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World economists call on US Congress to take action on the Argentina/holdouts rulings

Friday, August 1st 2014 - 07:57 UTC
Full article 12 comments

Over 100 economists, including Nobel laureate Robert Solow, Branko Milanovic and Dani Rodrik called on the United States Congress to take action to mitigate the harmful fallout from the recent ruling by Judge Griesa of the U.S. District Court for the Southern District of New York that requires Argentina to pay holdout creditors at the same time as the majority of creditors. Read full article


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  • Voice

    ....looks like I have over 100 Economists agreeing with my views....;-)
    not like the idiots on here....

    Aug 01st, 2014 - 08:46 am - Link - Report abuse 0
  • Conqueror

    Just goes to show that “economists” have little knowledge of the world.

    Demonstrably, Congress has no authority over the judicial system. Legislation cannot be enacted with retrospective effect.

    And then, as pointed out elsewhere, there is unlikely to be another “country” as crooked and criminal as argieland.

    So there is no problem. Except for making argieland PAY!

    Aug 01st, 2014 - 09:37 am - Link - Report abuse 0
  • hurricane

    One hundred economists graduate per day from Universities around the world. So what! So do people that want money to be loaned to them and then decide they just don't want to pay it back. The rule of law is what it is. It is not for banana republics.

    Aug 01st, 2014 - 10:06 am - Link - Report abuse 0
  • owl61

    Were the terms of the 2005 and 2010 substitute bonds really “negotiated” as this economists' letter states or were the terms of 28 cents on a dollar presented to existing bondholders on a take it or leave it basis? I thought the latter. Unlike a bankruptcy court that can investigate and ascertain how much the debtor is realistically capable of paying in order to continue its commercial existence, it is my understanding that Arg simply chose the number it felt comfortable paying.
    Moreover, what these economists seem to be overlooking (aside from the observation of #2 that the US Constitution prohibits ex post facto law) is that these (original) particular bonds were poorly drafted in that they failed to contain a collective action clause ( common today) and did not anticipate the effect of the pari passu clause. No future sovereign default is likely to repeat the current scenario as the contract language will contemplate and eliminate the rights of holdouts to pursue full payment.
    Meanwhile, the default came and the world has not ended.

    Aug 01st, 2014 - 10:19 am - Link - Report abuse 0
  • Brasileiro

    Finally someone with a brain between the Saxons.

    Aug 01st, 2014 - 10:26 am - Link - Report abuse 0
  • yankeeboy

    US Congress is going into summer recess, then into election mode so they won't be back to work until 2015.

    There's nobody to rescue Argentina. Nobody cares about a country being run by a lithium soaked hag and her half witted Econ Minister.

    That sounds like paid “advice” and bad advice.

    The Sovereign debt market is still in full swing in NYC so if something was going to show as a problem it already would have.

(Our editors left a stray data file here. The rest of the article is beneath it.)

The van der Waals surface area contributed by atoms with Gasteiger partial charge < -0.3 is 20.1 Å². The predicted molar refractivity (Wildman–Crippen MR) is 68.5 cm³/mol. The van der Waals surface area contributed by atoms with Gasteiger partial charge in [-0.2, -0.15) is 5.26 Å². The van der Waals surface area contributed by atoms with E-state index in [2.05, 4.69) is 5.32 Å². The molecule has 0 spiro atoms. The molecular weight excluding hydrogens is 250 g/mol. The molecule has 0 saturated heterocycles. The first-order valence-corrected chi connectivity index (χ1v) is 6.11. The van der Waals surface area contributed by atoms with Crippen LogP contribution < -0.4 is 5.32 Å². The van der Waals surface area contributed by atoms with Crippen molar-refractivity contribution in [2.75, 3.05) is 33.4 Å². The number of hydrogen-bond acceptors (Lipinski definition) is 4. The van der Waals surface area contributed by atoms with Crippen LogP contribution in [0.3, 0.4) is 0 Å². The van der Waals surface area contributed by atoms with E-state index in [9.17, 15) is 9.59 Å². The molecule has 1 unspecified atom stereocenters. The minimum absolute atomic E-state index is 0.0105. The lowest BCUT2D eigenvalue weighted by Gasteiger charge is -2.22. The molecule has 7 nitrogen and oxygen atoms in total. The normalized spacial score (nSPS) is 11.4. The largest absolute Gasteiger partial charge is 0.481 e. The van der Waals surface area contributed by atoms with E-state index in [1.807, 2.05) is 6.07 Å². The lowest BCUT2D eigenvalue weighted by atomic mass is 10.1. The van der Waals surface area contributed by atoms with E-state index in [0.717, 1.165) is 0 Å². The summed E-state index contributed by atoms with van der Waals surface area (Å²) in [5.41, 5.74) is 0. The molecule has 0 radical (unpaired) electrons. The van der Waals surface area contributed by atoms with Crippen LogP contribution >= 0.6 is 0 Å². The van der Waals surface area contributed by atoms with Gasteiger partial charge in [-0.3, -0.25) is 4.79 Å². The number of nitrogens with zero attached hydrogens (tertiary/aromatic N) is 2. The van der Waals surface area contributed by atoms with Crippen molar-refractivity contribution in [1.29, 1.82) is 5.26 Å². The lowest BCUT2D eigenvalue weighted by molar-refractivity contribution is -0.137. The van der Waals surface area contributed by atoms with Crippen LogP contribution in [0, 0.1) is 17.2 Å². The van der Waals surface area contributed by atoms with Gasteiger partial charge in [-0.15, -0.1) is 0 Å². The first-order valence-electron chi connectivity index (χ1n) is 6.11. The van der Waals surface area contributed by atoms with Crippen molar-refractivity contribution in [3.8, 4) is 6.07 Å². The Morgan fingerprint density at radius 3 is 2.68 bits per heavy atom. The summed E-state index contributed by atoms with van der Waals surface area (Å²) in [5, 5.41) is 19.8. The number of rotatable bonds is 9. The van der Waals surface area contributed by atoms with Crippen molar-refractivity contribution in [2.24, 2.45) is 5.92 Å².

At some point Argentina must realize they lost and defaulted and deal with the problem instead of screeching nonsense.

    Aug 01st, 2014 - 10:48 am - Link - Report abuse 0
  • commonsparrow

    “Argentina is willing to negotiate” that is great news, so get Argentina back around the table and don't let them walk out no matter how hot the questions get.

    Aug 01st, 2014 - 11:06 am - Link - Report abuse 0
  • Captain Poppy

    They can and do enact retroactive legislation but there are a few limiting factors:
    1- as yb said....they are going into summer recess and back to their districts
    2-again as yb said.....they are in mid term election mode
    3-tinman stepped on Argentina's dick when he boarded that USAF cargo plane. If you think for a moment that that is a forgotten act, think again.

    Aug 01st, 2014 - 11:20 am - Link - Report abuse 0
  • Brasileiro

    Argentina is doing what is right! Who cares speculators funds?

    The nut twist the tail!

    Aug 01st, 2014 - 01:15 pm - Link - Report abuse 0
  • The Voice

    Voice (of Axel) , yes, those guys have obviously got economics A Levels too. Meanwhile honest folk repay their debts.

    Aug 01st, 2014 - 05:05 pm - Link - Report abuse 0
  • golfcronie

    I'm sorry, if you can't afford to borrow money at an agreed rate, don't borrow. SIMPLES really

    Aug 01st, 2014 - 06:01 pm - Link - Report abuse 0
  • Terence Hill

    “the court’s attempt to force Argentina into a default”.
    Is simply untrue, it is a result of Argentina's contempt for the court's ruling. Moreover, it is completely in line with Argentine past practices going back to the eighteen-thirtytwo, which is to breach every agreement.
    As the US chargé d'affaires Francis Baylies wrote about them “...The revolutions of these people are seditious; their knowledge, chicanery and trickery; their patriotism, their liberty, a farce... ”
    Baylies held that the US should sign no treaty “...for we would abide by it, and they would consider the violation no greater offense than a lie told by a schoolboy...”

    Aug 02nd, 2014 - 04:20 am - Link - Report abuse 0

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